Dr. Rudy Schlaf's Group_____________________________________________________

                                       Department of Electrical Engineering - University of South Florida


Last Modified Aug 2013
(c) Rudy Schlaf


Design and Construction of 3D Patterning Device for Macro-Molecular Materials:

There are a wide variety of potential applications for molecular materials of nanometer dimensions arranged through growth and/or patterning into multi-dimensional nanostructures, and significant progress has been made in recent years in the production of these molecular materials. Macro-molecular materials include semiconductor quantum dots, carbon nanotubes, luminescent and semiconducting polymers, and metallic nano dots. Macro-molecular biologically active materials include custom synthesized deoxyribonucleic acid (DNA) oligomers or monoclonal antibodies able to identify pathogenic antigens. These materials are promising for the fabrication of electronic devices, sensors and medical applications. While the synthesis of such molecular materials has in many cases become a routine process, controlled assembly of these materials to form well-defined structures is in many cases quite difficult.

However, controlled and directed assembly is crucial for the production of custom tailored devices performing actual tasks like switching or communicating with other components, or bio-assays/sensors with specific pathogen sensitivity. We believe that directed assembly (possibly supported by local self-assembly) represents the key for successful integration of nano-materials into complex electronic devices or sensors. With the currently built device, an electrospray based patterning device operating in vacuum (“MoleculeWriter”), we aim at solving this problem. The schematic design of the MoleculeWriter is shown in Fig.1. The core design components are the electrospray unit, which creates an ionized molecular beam directly from solution inside the vacuum chamber. Through subsequent ion optical elements, where the electrospray beam can be mass filtered, focused and deflected, patterns can be written on a substrate. This allows the preparation of clean 3D structures composed of molecular materials. Future expansion of the MoleculeWriter will include a fluid distribution capability. This will offer the opportunity to prepare well-defined structures composed of a multitude of molecular materials under computer control.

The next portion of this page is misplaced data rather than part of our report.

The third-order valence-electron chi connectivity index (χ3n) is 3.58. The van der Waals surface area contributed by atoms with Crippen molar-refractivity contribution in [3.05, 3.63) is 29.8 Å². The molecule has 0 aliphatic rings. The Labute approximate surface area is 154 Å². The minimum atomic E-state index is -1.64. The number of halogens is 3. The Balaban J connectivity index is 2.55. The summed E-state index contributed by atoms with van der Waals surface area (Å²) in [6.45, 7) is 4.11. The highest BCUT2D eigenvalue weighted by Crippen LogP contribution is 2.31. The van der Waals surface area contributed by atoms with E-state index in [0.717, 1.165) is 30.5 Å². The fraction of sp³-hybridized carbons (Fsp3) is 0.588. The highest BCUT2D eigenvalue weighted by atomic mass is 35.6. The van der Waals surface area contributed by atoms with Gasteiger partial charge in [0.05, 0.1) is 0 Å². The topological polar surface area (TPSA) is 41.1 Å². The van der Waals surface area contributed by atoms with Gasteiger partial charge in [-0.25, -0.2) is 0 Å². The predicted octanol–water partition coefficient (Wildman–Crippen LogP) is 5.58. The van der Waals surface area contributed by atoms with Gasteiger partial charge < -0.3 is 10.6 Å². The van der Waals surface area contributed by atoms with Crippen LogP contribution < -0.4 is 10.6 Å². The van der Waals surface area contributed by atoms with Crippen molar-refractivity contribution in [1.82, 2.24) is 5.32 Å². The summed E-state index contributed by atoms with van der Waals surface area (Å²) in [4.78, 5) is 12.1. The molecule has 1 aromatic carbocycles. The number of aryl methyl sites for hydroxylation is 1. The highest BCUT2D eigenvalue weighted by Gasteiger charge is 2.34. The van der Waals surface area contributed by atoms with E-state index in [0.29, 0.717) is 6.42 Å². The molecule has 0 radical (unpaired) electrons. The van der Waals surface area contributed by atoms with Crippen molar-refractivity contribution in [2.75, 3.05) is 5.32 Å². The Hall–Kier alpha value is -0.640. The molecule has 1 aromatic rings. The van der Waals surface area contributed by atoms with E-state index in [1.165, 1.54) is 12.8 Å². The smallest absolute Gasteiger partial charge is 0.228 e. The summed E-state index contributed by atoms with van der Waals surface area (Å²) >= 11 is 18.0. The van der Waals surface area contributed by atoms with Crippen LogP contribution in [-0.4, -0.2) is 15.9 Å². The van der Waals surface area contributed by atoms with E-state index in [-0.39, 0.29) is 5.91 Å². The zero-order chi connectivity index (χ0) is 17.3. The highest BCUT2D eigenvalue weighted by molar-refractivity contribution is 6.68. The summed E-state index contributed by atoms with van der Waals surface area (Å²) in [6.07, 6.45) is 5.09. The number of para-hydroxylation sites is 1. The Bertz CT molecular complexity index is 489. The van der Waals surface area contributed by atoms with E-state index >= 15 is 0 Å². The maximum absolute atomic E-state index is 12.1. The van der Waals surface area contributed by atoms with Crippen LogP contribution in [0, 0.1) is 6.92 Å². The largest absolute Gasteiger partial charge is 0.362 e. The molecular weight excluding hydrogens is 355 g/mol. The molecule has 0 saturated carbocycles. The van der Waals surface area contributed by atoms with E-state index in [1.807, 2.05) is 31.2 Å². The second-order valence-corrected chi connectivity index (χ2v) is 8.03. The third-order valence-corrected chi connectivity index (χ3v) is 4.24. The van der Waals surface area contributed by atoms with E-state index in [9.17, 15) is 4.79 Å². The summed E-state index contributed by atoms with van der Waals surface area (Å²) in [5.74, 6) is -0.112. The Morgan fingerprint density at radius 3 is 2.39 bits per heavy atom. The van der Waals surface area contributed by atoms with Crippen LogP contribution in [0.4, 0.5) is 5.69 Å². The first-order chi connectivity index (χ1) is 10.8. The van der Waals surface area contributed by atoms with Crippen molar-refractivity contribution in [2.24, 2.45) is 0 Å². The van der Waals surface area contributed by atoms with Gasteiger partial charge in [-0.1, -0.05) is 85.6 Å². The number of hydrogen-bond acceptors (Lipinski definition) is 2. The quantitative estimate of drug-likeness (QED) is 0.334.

Fig.1: Preparation of patterned molecular structures with the MoleculeWriter. Molecular materials in solutions are fed through the electrospray (ES) device where solvent and solute are separated and a molecular ion beam is produced. Ion optics and beam deflectors are used to produce a focused beam that can be scanned over a substrate surface, allowing the deposition of 3D patterns to produce structures such as patterned nano-composite layers and/or individually coated regions of a sensor array.

This system has recently been completed and demonstrated in our lab. The system is now commercially available. Please, visit www.elionsystems.com for more information.